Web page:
Planning: the regeneration game?
It takes some doing to make an enemy of the National Trust.
The custodian of the nation's stately homes and gardens is no hotbed of political debate.
But the proposed National Planning Framework has roused even them to an unprecedented display of anger.
David Cameron has repeatedly denied any suggestion that the countryside is about to be concreted over.
His Environment Secretary Caroline Spelman told me during the Conservative party conference that government proposals to stimulate the rural economy were not at odds with her longstanding commitment to preserve the green 'gap' between Birmingham and Coventry, named after her Meriden constituency.
The Campaign to Protect Rural England fear a relaxation of planning controls could mean open season for developers with designs on green field sites.
Ministers believe local referendums would offer a strong new democratic defence against the wholesale destruction of the countryside.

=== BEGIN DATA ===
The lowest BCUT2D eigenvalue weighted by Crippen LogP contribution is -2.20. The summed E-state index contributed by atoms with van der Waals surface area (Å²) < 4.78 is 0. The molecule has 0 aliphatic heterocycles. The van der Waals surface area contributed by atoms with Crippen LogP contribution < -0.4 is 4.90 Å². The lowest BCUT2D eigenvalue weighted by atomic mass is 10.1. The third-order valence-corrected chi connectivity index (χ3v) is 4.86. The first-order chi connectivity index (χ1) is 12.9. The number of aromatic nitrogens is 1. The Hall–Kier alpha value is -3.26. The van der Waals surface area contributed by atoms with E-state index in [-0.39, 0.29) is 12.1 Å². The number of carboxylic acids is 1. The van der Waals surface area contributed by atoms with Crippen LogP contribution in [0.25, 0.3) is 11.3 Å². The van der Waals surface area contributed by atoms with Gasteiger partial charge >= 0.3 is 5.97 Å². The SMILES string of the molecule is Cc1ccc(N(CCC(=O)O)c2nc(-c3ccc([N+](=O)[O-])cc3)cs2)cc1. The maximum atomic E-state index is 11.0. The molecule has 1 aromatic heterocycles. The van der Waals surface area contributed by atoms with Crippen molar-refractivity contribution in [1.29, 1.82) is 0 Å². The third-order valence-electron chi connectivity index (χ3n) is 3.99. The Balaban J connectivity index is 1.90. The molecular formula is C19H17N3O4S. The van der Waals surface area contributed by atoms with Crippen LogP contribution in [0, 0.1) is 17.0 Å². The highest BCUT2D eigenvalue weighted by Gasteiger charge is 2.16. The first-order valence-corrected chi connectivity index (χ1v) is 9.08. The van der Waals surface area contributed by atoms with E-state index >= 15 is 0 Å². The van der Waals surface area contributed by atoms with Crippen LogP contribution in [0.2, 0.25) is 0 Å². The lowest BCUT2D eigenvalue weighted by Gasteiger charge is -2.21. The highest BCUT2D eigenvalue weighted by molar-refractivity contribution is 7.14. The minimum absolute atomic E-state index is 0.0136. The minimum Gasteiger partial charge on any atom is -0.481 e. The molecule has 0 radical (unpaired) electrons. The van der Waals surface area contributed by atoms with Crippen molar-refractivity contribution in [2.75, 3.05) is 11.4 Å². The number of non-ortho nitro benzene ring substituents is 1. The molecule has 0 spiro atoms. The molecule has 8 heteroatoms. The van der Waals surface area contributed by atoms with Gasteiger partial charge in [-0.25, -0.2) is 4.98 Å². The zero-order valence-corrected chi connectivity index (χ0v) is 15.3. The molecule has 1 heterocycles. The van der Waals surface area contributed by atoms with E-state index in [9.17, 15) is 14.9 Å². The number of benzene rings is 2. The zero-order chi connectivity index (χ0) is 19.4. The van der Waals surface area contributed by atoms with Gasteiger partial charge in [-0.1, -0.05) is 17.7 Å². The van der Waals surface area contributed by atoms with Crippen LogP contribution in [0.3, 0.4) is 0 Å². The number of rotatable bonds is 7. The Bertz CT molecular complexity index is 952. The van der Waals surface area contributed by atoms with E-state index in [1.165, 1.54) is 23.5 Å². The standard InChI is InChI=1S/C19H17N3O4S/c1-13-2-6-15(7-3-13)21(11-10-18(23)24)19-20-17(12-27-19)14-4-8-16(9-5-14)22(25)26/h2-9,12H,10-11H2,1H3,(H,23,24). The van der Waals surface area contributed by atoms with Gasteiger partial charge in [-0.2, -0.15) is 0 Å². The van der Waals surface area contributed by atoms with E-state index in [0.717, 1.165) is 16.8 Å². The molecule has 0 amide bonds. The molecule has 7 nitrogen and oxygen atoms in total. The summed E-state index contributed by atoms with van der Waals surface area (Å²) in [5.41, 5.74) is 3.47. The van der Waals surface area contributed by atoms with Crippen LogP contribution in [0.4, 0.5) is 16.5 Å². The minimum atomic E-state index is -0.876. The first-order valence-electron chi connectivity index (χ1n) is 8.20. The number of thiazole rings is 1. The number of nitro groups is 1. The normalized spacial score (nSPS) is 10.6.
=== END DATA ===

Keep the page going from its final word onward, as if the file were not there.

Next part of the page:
But the government's critics warn that cash-strapped local authorities would be unable to afford to make referendums a routine feature of their consultative armoury in other than exceptional cases.
As a former chief executive of the Localis 'think tank' he is one of the architects of the government's 'localism' agenda: planning referendums would be seen as an important element of the much-vaunted 'bottom up' approach.
Also with us will be the Labour MP for Birmingham Erdington, Jack Dromey, who became a Housing Minister in the recent opposition reshuffle.
And I hope you can join us too, at the earlier time of 11.15 on BBC One on Sunday 16 October 2011.